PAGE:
As for how the switch was made, I guess it has something to do with my surrendering 4 weeks ago. I’ve joked to myself that the real me must have been abducted by aliens and this new me has been dropped in her place. Yeah, I watch too much Star Trek.

It has spread out beyond just drinking. My diet is much better. I’ve figured out a major food irritant and have gone from having constant gut pain needing painkillers just to function to absolutely zero pain. It’s such a massive leap in my quality of life just from making some simple but consistent food (and drink) choices. My level of general self-care has improved enormously. I’m seeing consistency instead of chaos. I feel so much better.

Of course, I know from past experience not to be complacent. My gratitude for today is for all the good things that are happening. Tomorrow is a new day where anything could happen.

Sending out some supportive sober gratitude vibes to you all. I hope you all have a good sober weekend.


16 thoughts on “4 weeks

  1. Elizabeth February 24, 2017 / 1:50 pm

    “Each day also sometimes felt like a tiny, insignificant step on a never-ending journey.” With you all the way on that. Just what I needed today- thank you. ❀

    Liked by 3 people

  2. Mark David Goodson February 24, 2017 / 4:43 pm

    I love your ability to stay centered in the moment, in the day we’re in. That’s where your gratitude is. I try to keep it there but I seem to have nightmares of yesterdays and anxieties for tomorrow.

    Liked by 4 people

    • tiredoftreadingwater February 24, 2017 / 10:47 pm

      Hi Mark. I have both of those pop up too. When it happens I gently herd my focus back to now. I don’t always spot it immediately though and get lost down those thoughts too. It’s probably more down to 22 years of meditation rather than my baby steps in sobriety.

      Liked by 2 people

  3. Cristal Clear February 24, 2017 / 5:28 pm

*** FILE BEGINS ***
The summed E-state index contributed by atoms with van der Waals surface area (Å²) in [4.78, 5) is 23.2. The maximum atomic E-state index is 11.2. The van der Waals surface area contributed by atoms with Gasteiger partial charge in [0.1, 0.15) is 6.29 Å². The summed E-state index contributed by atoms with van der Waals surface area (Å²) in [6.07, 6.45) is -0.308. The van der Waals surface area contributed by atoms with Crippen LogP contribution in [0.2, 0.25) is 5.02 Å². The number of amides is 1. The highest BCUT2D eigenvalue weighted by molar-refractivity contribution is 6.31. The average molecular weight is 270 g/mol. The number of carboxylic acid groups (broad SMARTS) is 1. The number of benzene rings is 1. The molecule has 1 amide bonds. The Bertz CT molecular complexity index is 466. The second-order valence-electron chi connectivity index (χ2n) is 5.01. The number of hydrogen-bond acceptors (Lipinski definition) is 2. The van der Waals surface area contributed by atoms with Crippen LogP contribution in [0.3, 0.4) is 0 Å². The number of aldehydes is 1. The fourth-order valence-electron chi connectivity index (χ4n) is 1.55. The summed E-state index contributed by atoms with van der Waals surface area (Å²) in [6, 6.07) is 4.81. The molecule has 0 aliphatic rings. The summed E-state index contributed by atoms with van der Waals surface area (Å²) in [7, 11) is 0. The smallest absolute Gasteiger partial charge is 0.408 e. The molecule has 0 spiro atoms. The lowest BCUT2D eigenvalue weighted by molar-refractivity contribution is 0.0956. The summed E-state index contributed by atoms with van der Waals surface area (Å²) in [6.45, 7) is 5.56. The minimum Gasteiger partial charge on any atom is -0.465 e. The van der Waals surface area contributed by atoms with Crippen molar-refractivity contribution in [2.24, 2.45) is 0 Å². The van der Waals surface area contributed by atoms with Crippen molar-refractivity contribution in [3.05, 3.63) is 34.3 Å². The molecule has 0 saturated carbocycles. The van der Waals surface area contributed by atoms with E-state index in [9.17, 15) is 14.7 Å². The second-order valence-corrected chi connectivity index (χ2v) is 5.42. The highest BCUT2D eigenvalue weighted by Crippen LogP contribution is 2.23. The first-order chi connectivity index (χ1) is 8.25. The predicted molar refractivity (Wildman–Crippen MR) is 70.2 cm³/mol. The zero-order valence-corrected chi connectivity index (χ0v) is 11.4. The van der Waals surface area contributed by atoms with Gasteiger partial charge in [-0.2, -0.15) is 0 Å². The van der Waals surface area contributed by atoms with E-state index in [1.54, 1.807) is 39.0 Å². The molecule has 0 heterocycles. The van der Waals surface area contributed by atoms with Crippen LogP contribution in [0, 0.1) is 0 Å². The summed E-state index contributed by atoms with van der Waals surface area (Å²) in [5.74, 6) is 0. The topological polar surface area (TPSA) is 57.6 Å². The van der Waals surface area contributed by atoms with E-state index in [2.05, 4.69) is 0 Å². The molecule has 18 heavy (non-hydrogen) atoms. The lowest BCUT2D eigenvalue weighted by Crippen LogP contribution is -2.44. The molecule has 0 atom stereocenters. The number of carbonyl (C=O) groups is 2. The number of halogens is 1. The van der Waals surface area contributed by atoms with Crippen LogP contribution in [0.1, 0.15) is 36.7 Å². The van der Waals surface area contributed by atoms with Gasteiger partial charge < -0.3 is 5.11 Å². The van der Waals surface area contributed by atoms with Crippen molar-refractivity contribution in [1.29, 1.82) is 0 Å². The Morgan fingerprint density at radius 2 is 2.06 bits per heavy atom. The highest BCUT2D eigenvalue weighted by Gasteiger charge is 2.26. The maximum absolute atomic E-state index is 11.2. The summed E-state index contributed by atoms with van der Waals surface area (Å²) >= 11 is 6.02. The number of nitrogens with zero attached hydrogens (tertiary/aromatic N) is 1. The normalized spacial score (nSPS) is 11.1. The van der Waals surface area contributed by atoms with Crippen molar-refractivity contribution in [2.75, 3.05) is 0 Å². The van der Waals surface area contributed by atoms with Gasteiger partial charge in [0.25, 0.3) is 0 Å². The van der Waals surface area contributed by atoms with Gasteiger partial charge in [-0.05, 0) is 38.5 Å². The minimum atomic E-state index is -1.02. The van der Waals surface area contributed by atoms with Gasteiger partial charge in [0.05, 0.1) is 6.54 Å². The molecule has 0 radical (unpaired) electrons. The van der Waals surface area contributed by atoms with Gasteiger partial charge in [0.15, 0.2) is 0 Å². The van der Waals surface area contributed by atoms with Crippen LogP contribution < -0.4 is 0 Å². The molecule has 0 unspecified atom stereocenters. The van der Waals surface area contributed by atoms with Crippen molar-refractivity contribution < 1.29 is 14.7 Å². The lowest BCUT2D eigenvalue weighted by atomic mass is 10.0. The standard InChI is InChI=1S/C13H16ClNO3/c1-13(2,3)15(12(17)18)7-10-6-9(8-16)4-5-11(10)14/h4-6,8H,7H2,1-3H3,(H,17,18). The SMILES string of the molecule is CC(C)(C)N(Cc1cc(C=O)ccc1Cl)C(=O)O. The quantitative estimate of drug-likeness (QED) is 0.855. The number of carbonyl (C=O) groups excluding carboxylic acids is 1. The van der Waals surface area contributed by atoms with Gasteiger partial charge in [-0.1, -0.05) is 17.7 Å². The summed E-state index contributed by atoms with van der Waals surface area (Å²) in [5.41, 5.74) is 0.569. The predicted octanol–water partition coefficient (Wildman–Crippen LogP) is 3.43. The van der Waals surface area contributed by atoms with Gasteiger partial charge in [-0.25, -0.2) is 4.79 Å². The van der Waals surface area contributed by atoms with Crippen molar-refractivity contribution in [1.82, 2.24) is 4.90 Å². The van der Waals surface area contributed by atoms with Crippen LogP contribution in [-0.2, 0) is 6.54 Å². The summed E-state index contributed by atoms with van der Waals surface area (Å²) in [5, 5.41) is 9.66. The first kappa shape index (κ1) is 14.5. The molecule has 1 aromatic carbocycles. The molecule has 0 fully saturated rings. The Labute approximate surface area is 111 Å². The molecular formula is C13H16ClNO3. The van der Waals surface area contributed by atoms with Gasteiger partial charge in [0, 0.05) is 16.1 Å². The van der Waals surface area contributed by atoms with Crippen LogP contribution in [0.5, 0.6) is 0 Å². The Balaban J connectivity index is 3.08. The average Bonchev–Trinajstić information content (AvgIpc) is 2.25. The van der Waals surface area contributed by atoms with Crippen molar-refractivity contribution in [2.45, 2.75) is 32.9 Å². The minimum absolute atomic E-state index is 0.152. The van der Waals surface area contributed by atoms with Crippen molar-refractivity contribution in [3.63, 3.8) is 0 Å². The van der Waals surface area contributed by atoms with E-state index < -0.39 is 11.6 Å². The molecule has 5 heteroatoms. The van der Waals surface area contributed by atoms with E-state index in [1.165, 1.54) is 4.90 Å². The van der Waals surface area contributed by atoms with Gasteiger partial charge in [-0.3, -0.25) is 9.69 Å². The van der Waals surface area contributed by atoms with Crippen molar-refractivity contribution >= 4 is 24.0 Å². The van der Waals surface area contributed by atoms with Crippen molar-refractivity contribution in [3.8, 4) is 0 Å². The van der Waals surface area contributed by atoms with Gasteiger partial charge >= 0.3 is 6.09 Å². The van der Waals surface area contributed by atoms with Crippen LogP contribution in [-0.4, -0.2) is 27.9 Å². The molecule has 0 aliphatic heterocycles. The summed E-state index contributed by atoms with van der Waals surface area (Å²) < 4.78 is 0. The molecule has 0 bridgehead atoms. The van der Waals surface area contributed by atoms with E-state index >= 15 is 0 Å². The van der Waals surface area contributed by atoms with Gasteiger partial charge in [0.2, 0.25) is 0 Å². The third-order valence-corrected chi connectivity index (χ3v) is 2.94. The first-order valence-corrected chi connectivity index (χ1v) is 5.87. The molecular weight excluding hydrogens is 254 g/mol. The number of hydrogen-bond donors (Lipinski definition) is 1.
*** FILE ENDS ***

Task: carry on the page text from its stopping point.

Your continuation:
The first time I got sober I always checked my app. Now I barely check it because I now realize that my life is just better without it . I’m not trying to convince myself that I’m “fixed” . And it all comes down to just taking care of ourselves . When you drop one bad habit you pick up healthy ones like eating better and working out. You feel better. Things change. Ahhh I love it ! Recovery is amazing .

    Liked by 4 people

    • tiredoftreadingwater February 24, 2017 / 10:50 pm

      Yes! Definitely. You sound so positive about it all, good for you! Thank you for your support πŸ™‚


  4. I Quit Wineing February 24, 2017 / 10:57 pm

    I often wonder if my sober App causes me more stress than anything! Counting days sucks. Living life is so much better. Addiction is awful. It causes so many problems πŸ˜“πŸ˜“

    Liked by 4 people

  5. Untipsyteacher February 24, 2017 / 11:08 pm

    I am so happy you are moving towards good things!
    It makes a big difference to see recovery that way!

    Liked by 1 person

  6. Hurrahforcoffee February 25, 2017 / 6:58 pm

    It’s amazing how keeping feelings in can manifest in a physical sensation or even pain. My motivations started with the ‘superficial’ reasons you mentioned. Health, money, people’s opinion of me. After my last ‘rock bottom moment’ it became something entirely different. It started with stop drinking or you will die and it ended with stop drinking to really start living your life. Don’t really know when it switched from doom and gloom to the life-affirming necessity but I am so glad it did.

    Liked by 3 people

    • tiredoftreadingwater February 26, 2017 / 8:23 am

      ‘stop drinking to really start living your life’ – it’s perfect, I love it! I’m so glad that switch happened for you too. Thanks for your ever-insightful feedback Hurrah πŸ™‚

      Liked by 1 person

  7. Merry B. Sober February 26, 2017 / 5:31 pm

    Great post. I really connected to it. I’m not sure it was a conscious choice, but I decided not to track days …and for me …this is working out successfully. Nearing 3 months.

    Liked by 3 people

    • tiredoftreadingwater February 27, 2017 / 9:22 am

      Thank you for your lovely feedback. Interesting that you don’t track days – it’s obviously working for you though. Congrats on your near 3 months, that’s brilliant πŸ™‚